It was close to midnight on March 7th. I stood in the East Room of the White House as a delegate representing Florida to the 62nd annual U.S. Senate Youth Program. Just a few months earlier, I walked through the very same room on a public tour of the White House as a member of the NASSP LEAD Student Advisory Committee, helping to organize the premier national student leadership conference. This time, though, it was different. We had just finished watching the 2024 State of the Union and were eagerly awaiting a “surprise” they had for us.

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Join Us at UNITED

This summer, elementary and secondary school leaders will come together in Nashville for an unparalleled opportunity to collaborate toward a common goal. UNITED: The National Conference on School Leadership, marks a joint effort NASSP and NAESP. Taking place July 15–17, in the heart of Music City, this year’s conference offers a stage for innovation and leadership in education. UNITED attendees are invited to dive into topics related to our conference strands:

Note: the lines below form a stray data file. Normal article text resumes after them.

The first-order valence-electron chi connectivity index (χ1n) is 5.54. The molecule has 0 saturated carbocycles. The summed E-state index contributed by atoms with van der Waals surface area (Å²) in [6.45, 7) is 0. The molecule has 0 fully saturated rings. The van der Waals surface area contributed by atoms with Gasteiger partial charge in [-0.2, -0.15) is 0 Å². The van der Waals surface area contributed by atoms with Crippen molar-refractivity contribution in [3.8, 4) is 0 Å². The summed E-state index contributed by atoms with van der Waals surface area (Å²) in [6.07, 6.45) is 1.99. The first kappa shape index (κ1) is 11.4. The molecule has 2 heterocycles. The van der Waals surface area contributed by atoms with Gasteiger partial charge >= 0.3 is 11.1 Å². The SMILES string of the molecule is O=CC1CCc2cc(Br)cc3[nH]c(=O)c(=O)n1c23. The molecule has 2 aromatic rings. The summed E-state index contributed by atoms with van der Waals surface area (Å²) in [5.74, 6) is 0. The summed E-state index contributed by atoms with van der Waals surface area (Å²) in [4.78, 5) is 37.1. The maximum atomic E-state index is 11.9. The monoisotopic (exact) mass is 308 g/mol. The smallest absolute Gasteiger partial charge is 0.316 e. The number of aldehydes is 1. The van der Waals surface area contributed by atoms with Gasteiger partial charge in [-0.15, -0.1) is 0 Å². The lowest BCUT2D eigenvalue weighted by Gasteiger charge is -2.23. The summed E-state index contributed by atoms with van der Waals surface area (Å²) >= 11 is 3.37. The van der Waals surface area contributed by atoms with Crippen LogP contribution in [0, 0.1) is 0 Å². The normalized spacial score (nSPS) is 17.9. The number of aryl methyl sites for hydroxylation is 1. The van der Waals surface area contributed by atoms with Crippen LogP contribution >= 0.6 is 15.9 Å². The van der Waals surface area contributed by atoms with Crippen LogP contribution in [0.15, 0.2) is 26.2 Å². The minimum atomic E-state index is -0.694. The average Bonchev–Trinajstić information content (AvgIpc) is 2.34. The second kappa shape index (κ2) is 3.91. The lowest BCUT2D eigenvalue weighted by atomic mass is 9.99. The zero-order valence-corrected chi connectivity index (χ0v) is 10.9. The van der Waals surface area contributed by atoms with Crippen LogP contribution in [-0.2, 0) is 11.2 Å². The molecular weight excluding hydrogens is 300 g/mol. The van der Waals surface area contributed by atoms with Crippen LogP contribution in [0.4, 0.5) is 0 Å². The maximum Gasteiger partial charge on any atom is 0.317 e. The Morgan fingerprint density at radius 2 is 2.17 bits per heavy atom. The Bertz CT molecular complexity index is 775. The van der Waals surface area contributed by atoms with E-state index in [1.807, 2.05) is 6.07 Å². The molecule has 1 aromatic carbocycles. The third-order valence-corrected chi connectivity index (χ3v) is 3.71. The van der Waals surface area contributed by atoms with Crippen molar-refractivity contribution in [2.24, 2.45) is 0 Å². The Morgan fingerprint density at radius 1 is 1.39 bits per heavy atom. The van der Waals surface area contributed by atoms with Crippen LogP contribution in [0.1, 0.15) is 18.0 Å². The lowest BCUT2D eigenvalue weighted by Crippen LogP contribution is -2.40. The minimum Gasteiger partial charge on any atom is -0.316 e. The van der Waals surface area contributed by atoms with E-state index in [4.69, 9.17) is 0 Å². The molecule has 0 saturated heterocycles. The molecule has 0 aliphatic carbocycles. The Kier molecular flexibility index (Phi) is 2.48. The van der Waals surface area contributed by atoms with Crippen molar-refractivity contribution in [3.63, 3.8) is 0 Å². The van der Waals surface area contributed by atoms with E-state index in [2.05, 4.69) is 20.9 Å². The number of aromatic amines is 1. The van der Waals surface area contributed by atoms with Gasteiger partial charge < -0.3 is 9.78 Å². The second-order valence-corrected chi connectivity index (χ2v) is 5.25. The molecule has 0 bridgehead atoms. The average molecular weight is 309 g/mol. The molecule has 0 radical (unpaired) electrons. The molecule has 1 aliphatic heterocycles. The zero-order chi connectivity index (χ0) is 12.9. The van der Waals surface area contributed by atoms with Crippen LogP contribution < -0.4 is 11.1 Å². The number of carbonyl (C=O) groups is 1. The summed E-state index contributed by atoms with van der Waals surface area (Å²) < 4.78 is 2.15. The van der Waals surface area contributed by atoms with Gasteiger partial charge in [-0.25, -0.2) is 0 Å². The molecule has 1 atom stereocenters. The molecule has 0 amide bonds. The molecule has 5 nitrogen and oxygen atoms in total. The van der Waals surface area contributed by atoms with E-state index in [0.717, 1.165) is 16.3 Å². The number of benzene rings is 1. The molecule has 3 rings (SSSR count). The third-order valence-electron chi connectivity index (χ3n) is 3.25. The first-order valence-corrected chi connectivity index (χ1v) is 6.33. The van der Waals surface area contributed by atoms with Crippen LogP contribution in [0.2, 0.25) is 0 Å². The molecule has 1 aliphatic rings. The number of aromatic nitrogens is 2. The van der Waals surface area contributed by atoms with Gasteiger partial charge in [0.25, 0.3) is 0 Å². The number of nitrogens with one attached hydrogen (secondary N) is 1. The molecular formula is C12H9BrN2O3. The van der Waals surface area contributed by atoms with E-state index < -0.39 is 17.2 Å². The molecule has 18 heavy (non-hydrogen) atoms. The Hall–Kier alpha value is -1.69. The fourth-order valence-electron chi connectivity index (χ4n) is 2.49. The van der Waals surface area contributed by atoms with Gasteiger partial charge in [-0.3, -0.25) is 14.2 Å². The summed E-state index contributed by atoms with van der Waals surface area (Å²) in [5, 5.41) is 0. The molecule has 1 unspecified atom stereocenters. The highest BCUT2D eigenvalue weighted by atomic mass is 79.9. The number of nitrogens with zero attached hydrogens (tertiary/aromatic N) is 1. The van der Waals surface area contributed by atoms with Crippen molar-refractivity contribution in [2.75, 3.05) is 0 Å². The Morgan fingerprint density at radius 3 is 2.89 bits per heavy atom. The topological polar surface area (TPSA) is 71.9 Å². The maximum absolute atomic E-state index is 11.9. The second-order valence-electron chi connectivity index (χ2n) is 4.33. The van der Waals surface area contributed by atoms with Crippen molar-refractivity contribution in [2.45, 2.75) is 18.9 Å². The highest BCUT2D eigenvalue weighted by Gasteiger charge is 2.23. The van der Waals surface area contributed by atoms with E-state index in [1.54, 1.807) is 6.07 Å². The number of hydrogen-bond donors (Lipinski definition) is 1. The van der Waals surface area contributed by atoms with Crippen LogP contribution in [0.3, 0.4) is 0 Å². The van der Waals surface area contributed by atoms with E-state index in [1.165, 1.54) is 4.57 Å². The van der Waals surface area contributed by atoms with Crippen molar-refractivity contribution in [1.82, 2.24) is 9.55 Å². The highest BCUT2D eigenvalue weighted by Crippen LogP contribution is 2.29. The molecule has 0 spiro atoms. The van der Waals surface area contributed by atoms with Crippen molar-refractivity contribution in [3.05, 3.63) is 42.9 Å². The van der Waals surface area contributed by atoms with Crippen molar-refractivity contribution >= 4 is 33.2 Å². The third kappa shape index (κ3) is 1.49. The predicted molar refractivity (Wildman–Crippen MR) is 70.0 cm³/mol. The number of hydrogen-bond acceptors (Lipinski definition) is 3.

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Mark Skowron

A School Full of Distinguished Student Leaders

Here at Lancaster Central High School in Lancaster, NY, more than 300 of our students have been recognized through the National Association of Student Councils’ Distinguished Student Leader Program over the years. As the school’s Student Union (what we call our student council) adviser and co-director of our Leadership Academy, I’m proud that we’re a leader in using this national program to help our students become young leaders.